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Modern-day slavery, corruption & deaths: RT doc looks into desperate African migrant journeys to Europe through Libya

Modern-day slavery, corruption & deaths: RT doc looks into desperate African migrant journeys to Europe through Libya
Hundreds of thousands of migrants are risking slavers and the treacherous waters of the Mediterranean in rubber dinghies to get to Europe – and many ultimately end up at hands of organized crime even there, RTD's new film shows.

In 2019, the flow of migrants out of Africa reached a whopping 36 million people – and around one third of them are heading for Europe. The largest flow of modern African migration funnels through a single country: Libya.

Trying to flee war and poverty, migrants hope that it will simply be a stopover on their way to Italy and then further into Europe. But more often than not, they are met by human traffickers, who sell them off as slaves.

The slave trade is a grim reality of today’s Libya, where the chaos of the civil war allowed smuggling networks to thrive, opening up a lucrative market where humans are traded like other goods and commodities.

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“Members of the African mafia promised them a safe and quick passage to Europe. They <…> leave from their country, but once they arrive in Libya, <…> they are enslaved so they can’t reach Europe. They can even spend two or three years in Libya as slaves,” explains Michelangelo Severgnini, creator of the 'Exodus – Escape from Libya' audio project, which documents the stories of African migrants.

The lucky ones whose relatives manage to buy them out continue their perilous journey to Italy on overcrowded rubber boats, unfit for stormy seas. Also, it turns out the slavery threat is far from over for them. According to UN Migration Agency statistics, more than 20,000 people have lost their lives in Mediterranean crossings between 2014 and 2020. But the numbers would have been even higher had it not been for Sicilian coast guards and the boats of non-profit rescue organizations saving dozens of people each day.

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However, in Italy there is a widespread claim that NGO search and rescue activity has been a pull factor for migrants counting on being safely escorted to shore. In 2018, based on that assumption, former Interior Minister Matteo Salvini closed the Italian ports to NGO boats carrying migrants. But when the government changed, so did the policy.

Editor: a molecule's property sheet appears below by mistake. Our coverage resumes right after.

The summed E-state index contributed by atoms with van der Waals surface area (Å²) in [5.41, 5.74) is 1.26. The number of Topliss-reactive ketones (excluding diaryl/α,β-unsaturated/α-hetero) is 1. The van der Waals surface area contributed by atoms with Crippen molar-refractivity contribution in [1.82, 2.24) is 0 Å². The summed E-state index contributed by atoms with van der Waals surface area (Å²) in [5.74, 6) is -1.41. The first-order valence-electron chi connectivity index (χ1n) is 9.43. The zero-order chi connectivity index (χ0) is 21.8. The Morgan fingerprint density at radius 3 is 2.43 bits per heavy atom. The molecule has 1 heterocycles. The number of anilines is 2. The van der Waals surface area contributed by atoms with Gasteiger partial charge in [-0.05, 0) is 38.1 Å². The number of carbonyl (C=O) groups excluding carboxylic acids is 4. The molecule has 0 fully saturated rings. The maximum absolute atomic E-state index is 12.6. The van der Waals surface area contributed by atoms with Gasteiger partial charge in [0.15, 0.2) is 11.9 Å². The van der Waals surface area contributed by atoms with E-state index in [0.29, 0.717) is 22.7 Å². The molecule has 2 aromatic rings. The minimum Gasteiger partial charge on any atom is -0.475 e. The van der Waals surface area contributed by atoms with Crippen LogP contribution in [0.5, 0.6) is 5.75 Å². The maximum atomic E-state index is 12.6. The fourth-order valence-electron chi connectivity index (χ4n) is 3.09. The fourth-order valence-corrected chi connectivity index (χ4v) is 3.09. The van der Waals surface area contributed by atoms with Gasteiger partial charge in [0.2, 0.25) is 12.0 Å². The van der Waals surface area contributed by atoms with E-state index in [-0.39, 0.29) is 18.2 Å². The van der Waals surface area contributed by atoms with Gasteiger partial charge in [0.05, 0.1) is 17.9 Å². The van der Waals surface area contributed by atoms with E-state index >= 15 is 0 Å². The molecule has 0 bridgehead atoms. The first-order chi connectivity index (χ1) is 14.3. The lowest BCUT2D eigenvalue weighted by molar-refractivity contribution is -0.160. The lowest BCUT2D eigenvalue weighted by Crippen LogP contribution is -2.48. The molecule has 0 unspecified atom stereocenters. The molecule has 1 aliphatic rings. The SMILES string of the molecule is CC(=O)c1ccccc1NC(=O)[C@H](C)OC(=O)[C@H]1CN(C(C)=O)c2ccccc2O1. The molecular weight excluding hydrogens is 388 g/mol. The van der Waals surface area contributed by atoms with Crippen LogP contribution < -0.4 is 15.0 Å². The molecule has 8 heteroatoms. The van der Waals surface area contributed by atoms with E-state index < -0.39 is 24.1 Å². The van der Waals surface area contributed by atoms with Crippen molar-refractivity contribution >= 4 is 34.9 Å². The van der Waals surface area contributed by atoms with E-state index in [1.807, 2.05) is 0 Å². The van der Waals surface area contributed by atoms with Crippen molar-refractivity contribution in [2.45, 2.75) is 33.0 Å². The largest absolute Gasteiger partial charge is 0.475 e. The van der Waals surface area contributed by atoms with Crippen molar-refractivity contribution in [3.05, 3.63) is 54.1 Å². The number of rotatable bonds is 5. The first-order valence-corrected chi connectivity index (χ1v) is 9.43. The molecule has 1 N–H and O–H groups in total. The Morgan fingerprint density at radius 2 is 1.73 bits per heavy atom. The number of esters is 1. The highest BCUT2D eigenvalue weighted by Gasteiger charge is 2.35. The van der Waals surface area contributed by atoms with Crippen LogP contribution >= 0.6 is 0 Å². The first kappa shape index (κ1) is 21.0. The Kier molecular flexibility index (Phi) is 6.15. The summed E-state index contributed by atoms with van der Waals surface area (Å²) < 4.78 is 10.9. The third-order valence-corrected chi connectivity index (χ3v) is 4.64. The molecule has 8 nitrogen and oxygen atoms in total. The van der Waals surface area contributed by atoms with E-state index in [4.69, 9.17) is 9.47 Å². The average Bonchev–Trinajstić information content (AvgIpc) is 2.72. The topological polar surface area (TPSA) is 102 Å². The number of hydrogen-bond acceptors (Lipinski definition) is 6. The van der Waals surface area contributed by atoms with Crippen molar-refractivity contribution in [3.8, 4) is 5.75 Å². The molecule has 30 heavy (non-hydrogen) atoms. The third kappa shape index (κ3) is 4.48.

“Since September 2019, and the change of government, the number of migrants has tripled. Tripled! More than a 300% increase!” he said in a recent interview. Video blogger Luca Donadel believes that – contrary to official information – most of the migrants’ boats are being “rescued” not near Sicilian shores, but in Libyan waters. His own investigation, using tracking data from the website marinetraffic.com, demonstrated that, judging by their movement, NGO ships are routinely directed to the “rescue spots” near the coasts of Libya. He also claims that “there is evidence that some NGOs are in contact with human traffickers.”

Several investigations by the Italian police have also uncovered the links forged by the Sicilian mafia with some North African smugglers, arranging for the delivery of boatloads of refugees.

As for the mafia, it profits greatly from newly arrived migrants. It reportedly has a hand in running migrant and refugee reception centers and stealing millions of euros in public funds intended for asylum seekers. On top of that, criminal groups recruit migrants from the camps for low-paid labor, their wages being part of the shady economy.

To learn more about the tangle of concerns surrounding the situation with the influx of migrants into Italy, watch the new documentary 'Desperate Straits' on RT’s YouTube page.

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